Stocktake: Global investors are reluctant bulls

A look at the ups and downs of international stock markets

The latest Merrill Lynch monthly fund manager survey shows concerned investors are taking the Tina approach – there is no alternative – to stocks.

In February, just 2 per cent of investors believed equity bubbles were the biggest risk facing stocks, compared to 13 per cent today.

A net 25 per cent believe global equities are overpriced, the highest level since 2000. Although European and Japanese markets have been on fire lately, the US remains the focus of concern, a net 68 per cent saying it is the most overvalued region.

However, a record 84 per cent say bonds are overvalued, and cash is yielding nothing, so investors remain in risk-on mode.


Europe continues to be the market favourite, a net 37 per cent saying it is the region they most want to overweight.

For now, that remains the key point.

Media coverage of the Merrill survey has focused on bubble fears, but investors seemingly feel the US is the only obviously overvalued region. Europe is no longer cheap, but nor is it bubbly. That, combined with the Tina sentiment, means buying the European dips remains the obvious trade. Don't take Tina to extremes Behind the aforementioned 'Tina' approach is the notion investors must put their money somewhere, and lousy bond yields give them little choice but to buy equities.

However, while the paucity of alternatives undoubtedly boosts demand for stocks, it cannot support indices indefinitely.

Money manager and blogger Ben Carlson notes US bond yields remained below 3 per cent for 19 consecutive years between 1934 and 1953.

Sure enough, it was a good environment for equities – stocks gained more than 600 per cent, or 10.9 per cent annually. However, it was a bumpy ride: investors suffered five bear markets, losses ranging from 24 to 54 per cent.

Take another example: Japan, where bond yields have been below 3 per cent since 1997.

Stocks have since both swooned and soared, but ultimately have gone nowhere.

“Just because interest rates are low doesn’t mean stocks can’t or won’t fall,” notes Carlson.

Low yields are important, but so are other countless other factors; the Tina argument shouldn't be taken to extremes. Momentum bodes well Still, momentum should continue to trump valuation concerns for now, suggests Nautilus Research.

The MSCI All Country World Index, which contains stocks from 46 countries, broke out to a new one-year high last week.

Since 1987, says Nautilus, there have been 20 instances where the index hit its first one-year high in more than three months.

On 16 occasions, global stocks were higher three months later, with gains almost twice average levels.

Six months later, stocks gained on 17 occasions, rising an average of 5.65 per cent – again, almost twice as high as the average six-month gain.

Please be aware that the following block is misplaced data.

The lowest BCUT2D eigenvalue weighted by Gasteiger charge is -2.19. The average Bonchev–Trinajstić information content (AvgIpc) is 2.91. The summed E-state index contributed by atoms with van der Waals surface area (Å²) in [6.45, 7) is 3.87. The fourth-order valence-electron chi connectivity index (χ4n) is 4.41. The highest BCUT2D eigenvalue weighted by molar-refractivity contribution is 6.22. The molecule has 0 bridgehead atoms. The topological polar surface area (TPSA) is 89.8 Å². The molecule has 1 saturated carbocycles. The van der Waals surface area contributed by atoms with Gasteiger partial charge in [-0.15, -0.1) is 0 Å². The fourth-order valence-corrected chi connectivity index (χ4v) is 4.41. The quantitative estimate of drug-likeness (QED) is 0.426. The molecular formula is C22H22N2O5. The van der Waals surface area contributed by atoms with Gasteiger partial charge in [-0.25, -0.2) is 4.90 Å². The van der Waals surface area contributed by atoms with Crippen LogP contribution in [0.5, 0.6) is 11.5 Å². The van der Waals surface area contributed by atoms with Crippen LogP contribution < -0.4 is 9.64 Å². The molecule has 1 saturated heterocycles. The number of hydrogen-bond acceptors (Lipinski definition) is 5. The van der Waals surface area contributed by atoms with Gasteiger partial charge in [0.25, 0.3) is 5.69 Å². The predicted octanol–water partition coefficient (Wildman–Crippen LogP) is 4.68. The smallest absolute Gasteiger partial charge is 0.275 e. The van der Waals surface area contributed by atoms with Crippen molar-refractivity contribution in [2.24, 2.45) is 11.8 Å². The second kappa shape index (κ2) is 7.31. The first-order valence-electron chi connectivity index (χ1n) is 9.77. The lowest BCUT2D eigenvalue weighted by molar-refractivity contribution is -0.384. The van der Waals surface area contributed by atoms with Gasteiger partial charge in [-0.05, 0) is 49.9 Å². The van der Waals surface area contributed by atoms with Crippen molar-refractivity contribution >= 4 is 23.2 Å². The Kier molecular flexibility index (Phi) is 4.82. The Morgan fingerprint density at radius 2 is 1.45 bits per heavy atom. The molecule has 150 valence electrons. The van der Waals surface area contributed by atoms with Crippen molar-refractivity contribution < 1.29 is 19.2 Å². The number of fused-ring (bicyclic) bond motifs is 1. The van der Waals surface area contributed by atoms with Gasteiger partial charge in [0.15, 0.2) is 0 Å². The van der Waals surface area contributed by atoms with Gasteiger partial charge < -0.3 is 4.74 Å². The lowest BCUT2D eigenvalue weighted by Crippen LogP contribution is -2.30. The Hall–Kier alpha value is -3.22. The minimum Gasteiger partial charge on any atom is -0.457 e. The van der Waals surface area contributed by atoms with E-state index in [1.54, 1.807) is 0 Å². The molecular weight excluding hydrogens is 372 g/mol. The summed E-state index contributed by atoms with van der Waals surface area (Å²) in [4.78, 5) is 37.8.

Global participation is broadening, with more than 25 per cent of indices at one-year highs.

In past instances, similar readings were followed by stock gains on 14 of 15 occasions, with three-month gains almost twice as high as usual.

Global stocks may be overvalued, as the Merrill respondents fear, but it looks like they are going higher.

Celebrating poor earnings US earnings look set to be lacklustre, we noted recently, but this didn't mean stocks must fall.

That turns out to have been an understatement.

Bespoke Investment Group examined past quarters where analysts were busy cutting estimates in the lead-up to earnings season.

On average, stocks gained 2.4 per cent during earnings season, gaining 80 per cent of the time.

When analysts were raising estimates prior to earnings season, stocks went on to decline 1.2 per cent, gaining on just 40 per cent of occasions.

Recent analyst revisions have been especially ugly. Since 2009, only three other quarters were as bad.

Each time, the S&P 500 gained between 4 and 5.5 per cent.

The biggest revisions lately have occurred in the industrial sector, made up of large multinationals hit by the strong dollar.

Again, only three other quarters since 2009 have been as poor; each time, the sector gained between 5 and 9 per cent during earnings season.

‘Good’ or ‘bad’ news does not move markets; surprises do.

If something’s in the news, it’s in the price.

Taking promises with pinch of salt Brokerage adverts tend to be dry affairs, so kudos to the recent effort from discount operator Interactive Brokers.

“Here’s some info on the proprietary fund I recommended,” a broker tells his potential client, before handing him a giant block of salt.

“When you’re considering my advice, remember that I get paid based on how well I sell our bank’s expensive trading products,” he adds.

“And we sell your orders to whoever pays me the highest kickback.”

That should be illegal, the stunned investor responds.

“Yeah . . . probably!” says the smiling broker.